Grantmaking with a Gender Lens

All donors have one thing in common – they want to make a difference to the most marginalized populations. Dasra’s whitepaper In Sight will help grant makers realize how adopting a gendered approach will create deeper impact and improved returns. Think of a gender lens as putting on a pair of spectacles. Out of one lens of the spectacles, you see the participation, needs and realities of women. Out of the other lens, you see the participation, needs and realities of men. You vision is optimum only when it is a combination of what each eyes see.

Why is this important?

Men and women are often impacted differently and disproportionately by social issues such as poverty, health, domestic violence or education.  And gender lies at the heart of these differences. The better you understand how a particular group experiences a situation, the greater your ability to design, identify or fund programs that meet the needs of your target population.  

A gender lens:
  • Helps design more effective programs by ensuring that both men and women can benefit equally from programs
 
  • Ascertains if you are indeed solving the issue by bringing underlying social determinants such as gender, age and caste to light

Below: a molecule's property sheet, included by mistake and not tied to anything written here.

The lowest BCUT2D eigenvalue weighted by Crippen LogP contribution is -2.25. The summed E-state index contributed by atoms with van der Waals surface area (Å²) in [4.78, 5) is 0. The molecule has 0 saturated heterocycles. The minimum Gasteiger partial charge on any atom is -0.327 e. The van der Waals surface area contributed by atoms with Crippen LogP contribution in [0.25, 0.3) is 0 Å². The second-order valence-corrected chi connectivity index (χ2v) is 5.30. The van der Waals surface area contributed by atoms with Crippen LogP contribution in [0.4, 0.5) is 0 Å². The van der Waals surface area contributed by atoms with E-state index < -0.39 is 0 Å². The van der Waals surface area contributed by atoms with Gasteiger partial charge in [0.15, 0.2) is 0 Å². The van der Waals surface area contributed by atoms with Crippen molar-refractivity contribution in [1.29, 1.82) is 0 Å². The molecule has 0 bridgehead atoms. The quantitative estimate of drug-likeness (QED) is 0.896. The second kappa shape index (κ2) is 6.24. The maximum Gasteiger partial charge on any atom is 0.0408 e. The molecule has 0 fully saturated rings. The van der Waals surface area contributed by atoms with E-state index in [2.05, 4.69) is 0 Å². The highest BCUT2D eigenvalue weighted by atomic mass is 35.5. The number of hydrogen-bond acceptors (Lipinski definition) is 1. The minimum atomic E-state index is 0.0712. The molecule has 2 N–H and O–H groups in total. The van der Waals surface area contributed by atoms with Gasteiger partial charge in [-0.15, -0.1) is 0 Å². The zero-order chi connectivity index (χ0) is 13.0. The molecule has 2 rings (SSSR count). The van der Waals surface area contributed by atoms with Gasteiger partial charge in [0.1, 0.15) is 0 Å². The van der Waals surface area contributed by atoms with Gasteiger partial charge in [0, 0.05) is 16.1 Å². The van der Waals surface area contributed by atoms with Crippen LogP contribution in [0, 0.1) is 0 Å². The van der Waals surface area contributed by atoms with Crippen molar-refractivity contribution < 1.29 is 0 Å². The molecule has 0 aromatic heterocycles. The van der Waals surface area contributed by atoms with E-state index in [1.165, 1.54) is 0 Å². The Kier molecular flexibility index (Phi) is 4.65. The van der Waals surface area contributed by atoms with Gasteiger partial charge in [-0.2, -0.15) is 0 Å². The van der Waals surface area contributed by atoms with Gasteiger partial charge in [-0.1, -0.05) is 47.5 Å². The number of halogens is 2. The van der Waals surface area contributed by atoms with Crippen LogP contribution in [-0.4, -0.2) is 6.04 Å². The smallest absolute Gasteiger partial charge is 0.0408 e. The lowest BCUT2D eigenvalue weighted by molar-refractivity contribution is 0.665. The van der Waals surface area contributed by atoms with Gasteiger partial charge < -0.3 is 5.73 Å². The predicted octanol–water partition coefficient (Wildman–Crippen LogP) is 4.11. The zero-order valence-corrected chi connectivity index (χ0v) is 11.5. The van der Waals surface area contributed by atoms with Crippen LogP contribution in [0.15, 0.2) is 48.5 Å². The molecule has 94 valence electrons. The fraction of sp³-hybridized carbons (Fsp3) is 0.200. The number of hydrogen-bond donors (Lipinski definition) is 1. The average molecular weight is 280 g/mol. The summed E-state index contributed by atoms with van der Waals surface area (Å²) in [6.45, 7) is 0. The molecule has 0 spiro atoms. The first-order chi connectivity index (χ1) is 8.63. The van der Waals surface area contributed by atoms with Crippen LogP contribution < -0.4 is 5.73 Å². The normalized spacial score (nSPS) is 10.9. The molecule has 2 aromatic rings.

• Ensures that you reach the most marginalized sections of your target audience, be it women or men

What are the priority areas of action?

Apply the Gender lens to the 4 P’s within your organizations and while setting grant making priorities:
  • Priorities: Identify women and girls as a high-priority beneficiary group & use an intersection of lenses – gender, caste, religion – when setting priorities
 
  • Process: Institutionalize a gender lens through internal policy directives and impact assessment.  Provide learning opportunities for staff to understand gender equality
 
  • People: Drive the gender lens agenda through the founder and leaders of the organization – promote gender diversity and equality across all sections of staff for better decision making
 
  • Portfolio: Build capacity of each grantee to drive gender through their priorities, processes and people, and create platforms for peer-learning among grantees